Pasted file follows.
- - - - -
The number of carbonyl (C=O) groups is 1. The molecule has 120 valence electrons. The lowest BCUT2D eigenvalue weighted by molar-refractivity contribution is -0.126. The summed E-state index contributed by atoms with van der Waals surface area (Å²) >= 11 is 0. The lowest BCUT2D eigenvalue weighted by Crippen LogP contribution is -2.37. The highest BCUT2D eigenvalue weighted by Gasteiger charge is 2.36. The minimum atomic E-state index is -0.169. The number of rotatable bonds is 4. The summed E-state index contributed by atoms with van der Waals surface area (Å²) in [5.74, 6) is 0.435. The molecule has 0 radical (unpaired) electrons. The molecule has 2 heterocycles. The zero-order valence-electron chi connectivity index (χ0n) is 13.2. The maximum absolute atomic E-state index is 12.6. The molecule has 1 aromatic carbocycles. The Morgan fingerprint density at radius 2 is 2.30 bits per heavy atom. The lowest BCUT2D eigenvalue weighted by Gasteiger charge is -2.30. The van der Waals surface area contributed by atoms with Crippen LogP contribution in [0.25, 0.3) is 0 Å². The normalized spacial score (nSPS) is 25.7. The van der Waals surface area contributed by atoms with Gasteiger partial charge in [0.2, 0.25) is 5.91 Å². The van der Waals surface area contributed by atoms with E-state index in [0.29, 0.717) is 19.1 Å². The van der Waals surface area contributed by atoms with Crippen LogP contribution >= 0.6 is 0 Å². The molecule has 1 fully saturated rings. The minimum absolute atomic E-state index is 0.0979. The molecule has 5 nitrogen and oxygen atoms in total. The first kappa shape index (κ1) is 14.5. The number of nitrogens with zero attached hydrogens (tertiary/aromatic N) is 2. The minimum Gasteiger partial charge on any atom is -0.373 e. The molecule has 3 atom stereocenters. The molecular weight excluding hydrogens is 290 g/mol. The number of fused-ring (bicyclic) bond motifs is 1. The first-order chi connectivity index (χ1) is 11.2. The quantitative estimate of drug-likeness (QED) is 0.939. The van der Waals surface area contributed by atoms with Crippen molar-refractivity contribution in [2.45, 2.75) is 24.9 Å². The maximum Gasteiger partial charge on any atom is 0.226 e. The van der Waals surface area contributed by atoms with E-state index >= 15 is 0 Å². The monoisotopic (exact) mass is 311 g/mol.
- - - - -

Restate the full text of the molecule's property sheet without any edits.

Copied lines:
The number of carbonyl (C=O) groups is 1. The molecule has 120 valence electrons. The lowest BCUT2D eigenvalue weighted by molar-refractivity contribution is -0.126. The summed E-state index contributed by atoms with van der Waals surface area (Å²) >= 11 is 0. The lowest BCUT2D eigenvalue weighted by Crippen LogP contribution is -2.37. The highest BCUT2D eigenvalue weighted by Gasteiger charge is 2.36. The minimum atomic E-state index is -0.169. The number of rotatable bonds is 4. The summed E-state index contributed by atoms with van der Waals surface area (Å²) in [5.74, 6) is 0.435. The molecule has 0 radical (unpaired) electrons. The molecule has 2 heterocycles. The zero-order valence-electron chi connectivity index (χ0n) is 13.2. The maximum absolute atomic E-state index is 12.6. The molecule has 1 aromatic carbocycles. The Morgan fingerprint density at radius 2 is 2.30 bits per heavy atom. The lowest BCUT2D eigenvalue weighted by Gasteiger charge is -2.30. The van der Waals surface area contributed by atoms with Crippen LogP contribution in [0.25, 0.3) is 0 Å². The normalized spacial score (nSPS) is 25.7. The van der Waals surface area contributed by atoms with Gasteiger partial charge in [0.2, 0.25) is 5.91 Å². The van der Waals surface area contributed by atoms with E-state index in [0.29, 0.717) is 19.1 Å². The van der Waals surface area contributed by atoms with Crippen LogP contribution >= 0.6 is 0 Å². The molecule has 1 fully saturated rings. The minimum absolute atomic E-state index is 0.0979. The molecule has 5 nitrogen and oxygen atoms in total. The first kappa shape index (κ1) is 14.5. The number of nitrogens with zero attached hydrogens (tertiary/aromatic N) is 2. The minimum Gasteiger partial charge on any atom is -0.373 e. The molecule has 3 atom stereocenters. The molecular weight excluding hydrogens is 290 g/mol. The number of fused-ring (bicyclic) bond motifs is 1. The first-order chi connectivity index (χ1) is 11.2. The quantitative estimate of drug-likeness (QED) is 0.939. The van der Waals surface area contributed by atoms with Crippen molar-refractivity contribution in [2.45, 2.75) is 24.9 Å². The maximum Gasteiger partial charge on any atom is 0.226 e. The van der Waals surface area contributed by atoms with E-state index >= 15 is 0 Å². The monoisotopic (exact) mass is 311 g/mol.